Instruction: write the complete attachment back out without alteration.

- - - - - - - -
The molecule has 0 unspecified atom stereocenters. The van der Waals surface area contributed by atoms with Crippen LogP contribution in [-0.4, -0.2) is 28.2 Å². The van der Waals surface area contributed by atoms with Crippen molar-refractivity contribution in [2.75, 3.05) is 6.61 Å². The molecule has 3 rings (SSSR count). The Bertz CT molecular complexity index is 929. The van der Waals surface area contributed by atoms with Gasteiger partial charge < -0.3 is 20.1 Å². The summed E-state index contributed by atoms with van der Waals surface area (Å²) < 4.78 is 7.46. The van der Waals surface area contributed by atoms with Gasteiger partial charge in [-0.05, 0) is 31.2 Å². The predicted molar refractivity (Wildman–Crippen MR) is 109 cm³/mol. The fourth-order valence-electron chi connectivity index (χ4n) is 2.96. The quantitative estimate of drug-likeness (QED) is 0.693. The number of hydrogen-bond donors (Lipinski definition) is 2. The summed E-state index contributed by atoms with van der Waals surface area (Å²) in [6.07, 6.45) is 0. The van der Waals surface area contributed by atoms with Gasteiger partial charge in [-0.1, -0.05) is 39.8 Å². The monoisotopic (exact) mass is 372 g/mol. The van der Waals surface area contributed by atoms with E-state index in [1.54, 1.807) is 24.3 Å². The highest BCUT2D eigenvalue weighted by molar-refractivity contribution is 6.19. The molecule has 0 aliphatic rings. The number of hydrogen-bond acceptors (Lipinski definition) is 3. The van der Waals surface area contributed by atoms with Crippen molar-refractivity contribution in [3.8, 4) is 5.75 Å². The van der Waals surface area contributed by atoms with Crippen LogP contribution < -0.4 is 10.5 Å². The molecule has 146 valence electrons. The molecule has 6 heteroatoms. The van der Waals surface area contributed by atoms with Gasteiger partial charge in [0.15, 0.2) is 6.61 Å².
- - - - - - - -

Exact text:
The molecule has 0 unspecified atom stereocenters. The van der Waals surface area contributed by atoms with Crippen LogP contribution in [-0.4, -0.2) is 28.2 Å². The van der Waals surface area contributed by atoms with Crippen molar-refractivity contribution in [2.75, 3.05) is 6.61 Å². The molecule has 3 rings (SSSR count). The Bertz CT molecular complexity index is 929. The van der Waals surface area contributed by atoms with Gasteiger partial charge < -0.3 is 20.1 Å². The summed E-state index contributed by atoms with van der Waals surface area (Å²) < 4.78 is 7.46. The van der Waals surface area contributed by atoms with Gasteiger partial charge in [-0.05, 0) is 31.2 Å². The predicted molar refractivity (Wildman–Crippen MR) is 109 cm³/mol. The fourth-order valence-electron chi connectivity index (χ4n) is 2.96. The quantitative estimate of drug-likeness (QED) is 0.693. The number of hydrogen-bond donors (Lipinski definition) is 2. The summed E-state index contributed by atoms with van der Waals surface area (Å²) in [6.07, 6.45) is 0. The van der Waals surface area contributed by atoms with Gasteiger partial charge in [-0.1, -0.05) is 39.8 Å². The monoisotopic (exact) mass is 372 g/mol. The van der Waals surface area contributed by atoms with E-state index in [1.54, 1.807) is 24.3 Å². The highest BCUT2D eigenvalue weighted by molar-refractivity contribution is 6.19. The molecule has 0 aliphatic rings. The number of hydrogen-bond acceptors (Lipinski definition) is 3. The van der Waals surface area contributed by atoms with Crippen molar-refractivity contribution in [3.8, 4) is 5.75 Å². The van der Waals surface area contributed by atoms with Crippen LogP contribution < -0.4 is 10.5 Å². The molecule has 146 valence electrons. The molecule has 6 heteroatoms. The van der Waals surface area contributed by atoms with Gasteiger partial charge in [0.15, 0.2) is 6.61 Å².